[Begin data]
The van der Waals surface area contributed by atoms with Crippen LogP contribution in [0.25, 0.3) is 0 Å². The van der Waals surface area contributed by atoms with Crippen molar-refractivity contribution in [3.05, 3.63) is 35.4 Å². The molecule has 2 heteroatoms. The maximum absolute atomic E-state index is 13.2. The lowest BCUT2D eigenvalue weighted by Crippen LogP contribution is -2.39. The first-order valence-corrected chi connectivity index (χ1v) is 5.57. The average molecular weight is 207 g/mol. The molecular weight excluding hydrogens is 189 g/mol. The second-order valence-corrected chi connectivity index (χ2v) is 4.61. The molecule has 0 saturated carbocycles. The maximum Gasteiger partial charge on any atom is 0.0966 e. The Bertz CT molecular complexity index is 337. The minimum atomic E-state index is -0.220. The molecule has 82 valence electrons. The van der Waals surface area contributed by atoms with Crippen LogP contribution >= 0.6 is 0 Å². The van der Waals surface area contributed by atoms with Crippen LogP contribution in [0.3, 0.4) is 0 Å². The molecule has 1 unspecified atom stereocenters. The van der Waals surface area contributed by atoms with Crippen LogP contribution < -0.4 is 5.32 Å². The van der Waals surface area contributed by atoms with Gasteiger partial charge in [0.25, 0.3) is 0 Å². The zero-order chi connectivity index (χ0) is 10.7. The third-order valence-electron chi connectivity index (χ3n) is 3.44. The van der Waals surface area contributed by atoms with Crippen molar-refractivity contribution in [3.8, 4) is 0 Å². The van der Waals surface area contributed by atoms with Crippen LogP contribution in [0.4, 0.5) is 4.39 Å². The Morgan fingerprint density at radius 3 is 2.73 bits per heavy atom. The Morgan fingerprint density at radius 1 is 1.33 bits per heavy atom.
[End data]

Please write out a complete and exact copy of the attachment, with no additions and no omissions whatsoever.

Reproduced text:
The van der Waals surface area contributed by atoms with Crippen LogP contribution in [0.25, 0.3) is 0 Å². The van der Waals surface area contributed by atoms with Crippen molar-refractivity contribution in [3.05, 3.63) is 35.4 Å². The molecule has 2 heteroatoms. The maximum absolute atomic E-state index is 13.2. The lowest BCUT2D eigenvalue weighted by Crippen LogP contribution is -2.39. The first-order valence-corrected chi connectivity index (χ1v) is 5.57. The average molecular weight is 207 g/mol. The molecular weight excluding hydrogens is 189 g/mol. The second-order valence-corrected chi connectivity index (χ2v) is 4.61. The molecule has 0 saturated carbocycles. The maximum Gasteiger partial charge on any atom is 0.0966 e. The Bertz CT molecular complexity index is 337. The minimum atomic E-state index is -0.220. The molecule has 82 valence electrons. The van der Waals surface area contributed by atoms with Crippen LogP contribution >= 0.6 is 0 Å². The van der Waals surface area contributed by atoms with Crippen LogP contribution in [0.3, 0.4) is 0 Å². The molecule has 1 unspecified atom stereocenters. The van der Waals surface area contributed by atoms with Crippen LogP contribution < -0.4 is 5.32 Å². The van der Waals surface area contributed by atoms with Gasteiger partial charge in [0.25, 0.3) is 0 Å². The zero-order chi connectivity index (χ0) is 10.7. The third-order valence-electron chi connectivity index (χ3n) is 3.44. The van der Waals surface area contributed by atoms with Crippen molar-refractivity contribution in [3.8, 4) is 0 Å². The van der Waals surface area contributed by atoms with Crippen LogP contribution in [0.4, 0.5) is 4.39 Å². The Morgan fingerprint density at radius 3 is 2.73 bits per heavy atom. The Morgan fingerprint density at radius 1 is 1.33 bits per heavy atom.